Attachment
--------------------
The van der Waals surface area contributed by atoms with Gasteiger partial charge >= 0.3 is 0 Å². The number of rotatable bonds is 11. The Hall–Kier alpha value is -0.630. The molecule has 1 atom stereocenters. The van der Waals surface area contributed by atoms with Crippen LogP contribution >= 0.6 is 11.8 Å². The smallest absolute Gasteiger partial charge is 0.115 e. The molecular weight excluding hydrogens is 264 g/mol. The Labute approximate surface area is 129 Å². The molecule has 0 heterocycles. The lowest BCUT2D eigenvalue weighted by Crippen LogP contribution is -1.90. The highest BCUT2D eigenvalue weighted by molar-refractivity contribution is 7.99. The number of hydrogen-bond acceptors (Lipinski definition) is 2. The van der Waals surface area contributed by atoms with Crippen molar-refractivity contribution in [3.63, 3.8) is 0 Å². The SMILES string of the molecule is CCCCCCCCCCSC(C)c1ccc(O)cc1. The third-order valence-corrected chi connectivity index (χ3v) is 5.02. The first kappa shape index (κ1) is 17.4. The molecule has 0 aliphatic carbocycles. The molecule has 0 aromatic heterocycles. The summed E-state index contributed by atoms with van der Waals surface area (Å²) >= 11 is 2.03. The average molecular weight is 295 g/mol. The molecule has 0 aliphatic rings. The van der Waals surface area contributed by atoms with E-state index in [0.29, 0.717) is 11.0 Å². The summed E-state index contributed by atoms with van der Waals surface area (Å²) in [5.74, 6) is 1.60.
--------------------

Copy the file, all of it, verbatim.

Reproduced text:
The van der Waals surface area contributed by atoms with Gasteiger partial charge >= 0.3 is 0 Å². The number of rotatable bonds is 11. The Hall–Kier alpha value is -0.630. The molecule has 1 atom stereocenters. The van der Waals surface area contributed by atoms with Crippen LogP contribution >= 0.6 is 11.8 Å². The smallest absolute Gasteiger partial charge is 0.115 e. The molecular weight excluding hydrogens is 264 g/mol. The Labute approximate surface area is 129 Å². The molecule has 0 heterocycles. The lowest BCUT2D eigenvalue weighted by Crippen LogP contribution is -1.90. The highest BCUT2D eigenvalue weighted by molar-refractivity contribution is 7.99. The number of hydrogen-bond acceptors (Lipinski definition) is 2. The van der Waals surface area contributed by atoms with Crippen molar-refractivity contribution in [3.63, 3.8) is 0 Å². The SMILES string of the molecule is CCCCCCCCCCSC(C)c1ccc(O)cc1. The third-order valence-corrected chi connectivity index (χ3v) is 5.02. The first kappa shape index (κ1) is 17.4. The molecule has 0 aliphatic carbocycles. The molecule has 0 aromatic heterocycles. The summed E-state index contributed by atoms with van der Waals surface area (Å²) >= 11 is 2.03. The average molecular weight is 295 g/mol. The molecule has 0 aliphatic rings. The van der Waals surface area contributed by atoms with E-state index in [0.29, 0.717) is 11.0 Å². The summed E-state index contributed by atoms with van der Waals surface area (Å²) in [5.74, 6) is 1.60.